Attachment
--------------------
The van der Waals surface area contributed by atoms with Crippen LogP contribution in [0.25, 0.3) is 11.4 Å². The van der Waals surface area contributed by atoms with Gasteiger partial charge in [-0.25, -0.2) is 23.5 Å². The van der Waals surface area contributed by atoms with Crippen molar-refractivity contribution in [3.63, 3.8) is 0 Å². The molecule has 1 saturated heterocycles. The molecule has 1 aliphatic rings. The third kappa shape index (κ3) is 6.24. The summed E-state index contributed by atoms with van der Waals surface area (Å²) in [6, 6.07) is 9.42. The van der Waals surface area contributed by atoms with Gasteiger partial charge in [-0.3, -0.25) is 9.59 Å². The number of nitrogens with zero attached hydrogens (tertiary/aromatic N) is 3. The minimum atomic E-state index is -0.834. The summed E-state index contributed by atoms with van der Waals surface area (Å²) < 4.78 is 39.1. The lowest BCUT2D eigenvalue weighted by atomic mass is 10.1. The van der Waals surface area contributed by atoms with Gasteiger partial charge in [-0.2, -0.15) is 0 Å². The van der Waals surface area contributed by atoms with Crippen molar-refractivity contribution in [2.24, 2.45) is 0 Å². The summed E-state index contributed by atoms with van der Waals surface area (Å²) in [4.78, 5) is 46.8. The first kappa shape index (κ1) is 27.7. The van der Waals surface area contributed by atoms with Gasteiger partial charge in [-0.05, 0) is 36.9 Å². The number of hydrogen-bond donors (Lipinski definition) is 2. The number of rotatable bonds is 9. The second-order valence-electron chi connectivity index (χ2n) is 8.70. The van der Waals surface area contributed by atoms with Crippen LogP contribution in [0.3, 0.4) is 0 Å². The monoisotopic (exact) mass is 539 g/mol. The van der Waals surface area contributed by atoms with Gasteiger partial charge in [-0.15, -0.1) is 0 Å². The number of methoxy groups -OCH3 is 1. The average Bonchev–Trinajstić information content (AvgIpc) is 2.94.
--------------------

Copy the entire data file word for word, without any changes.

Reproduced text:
The van der Waals surface area contributed by atoms with Crippen LogP contribution in [0.25, 0.3) is 11.4 Å². The van der Waals surface area contributed by atoms with Gasteiger partial charge in [-0.25, -0.2) is 23.5 Å². The van der Waals surface area contributed by atoms with Crippen molar-refractivity contribution in [3.63, 3.8) is 0 Å². The molecule has 1 saturated heterocycles. The molecule has 1 aliphatic rings. The third kappa shape index (κ3) is 6.24. The summed E-state index contributed by atoms with van der Waals surface area (Å²) in [6, 6.07) is 9.42. The van der Waals surface area contributed by atoms with Gasteiger partial charge in [-0.3, -0.25) is 9.59 Å². The number of nitrogens with zero attached hydrogens (tertiary/aromatic N) is 3. The minimum atomic E-state index is -0.834. The summed E-state index contributed by atoms with van der Waals surface area (Å²) < 4.78 is 39.1. The lowest BCUT2D eigenvalue weighted by atomic mass is 10.1. The van der Waals surface area contributed by atoms with Gasteiger partial charge in [-0.2, -0.15) is 0 Å². The van der Waals surface area contributed by atoms with Crippen molar-refractivity contribution in [2.24, 2.45) is 0 Å². The summed E-state index contributed by atoms with van der Waals surface area (Å²) in [4.78, 5) is 46.8. The first kappa shape index (κ1) is 27.7. The van der Waals surface area contributed by atoms with Gasteiger partial charge in [-0.05, 0) is 36.9 Å². The number of hydrogen-bond donors (Lipinski definition) is 2. The number of rotatable bonds is 9. The second-order valence-electron chi connectivity index (χ2n) is 8.70. The van der Waals surface area contributed by atoms with Crippen LogP contribution in [0.3, 0.4) is 0 Å². The monoisotopic (exact) mass is 539 g/mol. The van der Waals surface area contributed by atoms with Gasteiger partial charge in [-0.15, -0.1) is 0 Å². The number of methoxy groups -OCH3 is 1. The average Bonchev–Trinajstić information content (AvgIpc) is 2.94.